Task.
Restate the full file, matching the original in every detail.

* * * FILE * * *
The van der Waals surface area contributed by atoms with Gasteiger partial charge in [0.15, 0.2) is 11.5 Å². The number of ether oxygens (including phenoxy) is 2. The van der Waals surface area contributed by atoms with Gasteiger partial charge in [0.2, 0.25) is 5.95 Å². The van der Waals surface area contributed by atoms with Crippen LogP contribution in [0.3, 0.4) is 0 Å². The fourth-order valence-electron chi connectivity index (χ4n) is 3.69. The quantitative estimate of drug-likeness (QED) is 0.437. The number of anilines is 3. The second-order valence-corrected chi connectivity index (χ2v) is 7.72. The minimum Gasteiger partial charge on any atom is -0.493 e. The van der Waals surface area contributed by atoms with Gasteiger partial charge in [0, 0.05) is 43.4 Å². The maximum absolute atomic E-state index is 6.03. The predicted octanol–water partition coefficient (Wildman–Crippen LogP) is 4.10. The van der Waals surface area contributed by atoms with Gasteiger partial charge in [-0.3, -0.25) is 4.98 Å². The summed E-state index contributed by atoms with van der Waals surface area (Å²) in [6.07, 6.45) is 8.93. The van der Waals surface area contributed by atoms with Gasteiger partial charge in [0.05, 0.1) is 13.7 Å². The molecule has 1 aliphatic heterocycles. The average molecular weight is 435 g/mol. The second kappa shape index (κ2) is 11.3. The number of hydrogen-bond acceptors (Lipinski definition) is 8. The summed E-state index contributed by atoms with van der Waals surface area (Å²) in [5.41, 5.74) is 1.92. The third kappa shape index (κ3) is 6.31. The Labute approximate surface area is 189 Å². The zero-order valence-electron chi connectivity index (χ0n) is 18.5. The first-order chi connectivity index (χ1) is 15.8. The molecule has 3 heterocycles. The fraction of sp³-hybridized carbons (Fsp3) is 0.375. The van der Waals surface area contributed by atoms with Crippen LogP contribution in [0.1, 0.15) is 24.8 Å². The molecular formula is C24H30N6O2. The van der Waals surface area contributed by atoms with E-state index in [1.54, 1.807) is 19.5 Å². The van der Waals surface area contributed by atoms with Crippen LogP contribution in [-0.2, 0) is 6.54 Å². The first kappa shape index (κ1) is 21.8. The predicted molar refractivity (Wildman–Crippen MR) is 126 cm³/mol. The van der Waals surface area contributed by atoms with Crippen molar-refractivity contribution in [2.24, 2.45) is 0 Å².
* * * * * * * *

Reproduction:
The van der Waals surface area contributed by atoms with Gasteiger partial charge in [0.15, 0.2) is 11.5 Å². The number of ether oxygens (including phenoxy) is 2. The van der Waals surface area contributed by atoms with Gasteiger partial charge in [0.2, 0.25) is 5.95 Å². The van der Waals surface area contributed by atoms with Crippen LogP contribution in [0.3, 0.4) is 0 Å². The fourth-order valence-electron chi connectivity index (χ4n) is 3.69. The quantitative estimate of drug-likeness (QED) is 0.437. The number of anilines is 3. The second-order valence-corrected chi connectivity index (χ2v) is 7.72. The minimum Gasteiger partial charge on any atom is -0.493 e. The van der Waals surface area contributed by atoms with Gasteiger partial charge in [0, 0.05) is 43.4 Å². The maximum absolute atomic E-state index is 6.03. The predicted octanol–water partition coefficient (Wildman–Crippen LogP) is 4.10. The van der Waals surface area contributed by atoms with Gasteiger partial charge in [-0.3, -0.25) is 4.98 Å². The summed E-state index contributed by atoms with van der Waals surface area (Å²) in [6.07, 6.45) is 8.93. The van der Waals surface area contributed by atoms with Gasteiger partial charge in [0.05, 0.1) is 13.7 Å². The molecule has 1 aliphatic heterocycles. The average molecular weight is 435 g/mol. The second kappa shape index (κ2) is 11.3. The number of hydrogen-bond acceptors (Lipinski definition) is 8. The summed E-state index contributed by atoms with van der Waals surface area (Å²) in [5.41, 5.74) is 1.92. The third kappa shape index (κ3) is 6.31. The Labute approximate surface area is 189 Å². The zero-order valence-electron chi connectivity index (χ0n) is 18.5. The first-order chi connectivity index (χ1) is 15.8. The molecule has 3 heterocycles. The fraction of sp³-hybridized carbons (Fsp3) is 0.375. The van der Waals surface area contributed by atoms with Crippen LogP contribution in [0.1, 0.15) is 24.8 Å². The molecular formula is C24H30N6O2. The van der Waals surface area contributed by atoms with E-state index in [1.54, 1.807) is 19.5 Å². The van der Waals surface area contributed by atoms with Crippen LogP contribution in [-0.2, 0) is 6.54 Å². The first kappa shape index (κ1) is 21.8. The predicted molar refractivity (Wildman–Crippen MR) is 126 cm³/mol. The van der Waals surface area contributed by atoms with Crippen molar-refractivity contribution in [2.24, 2.45) is 0 Å².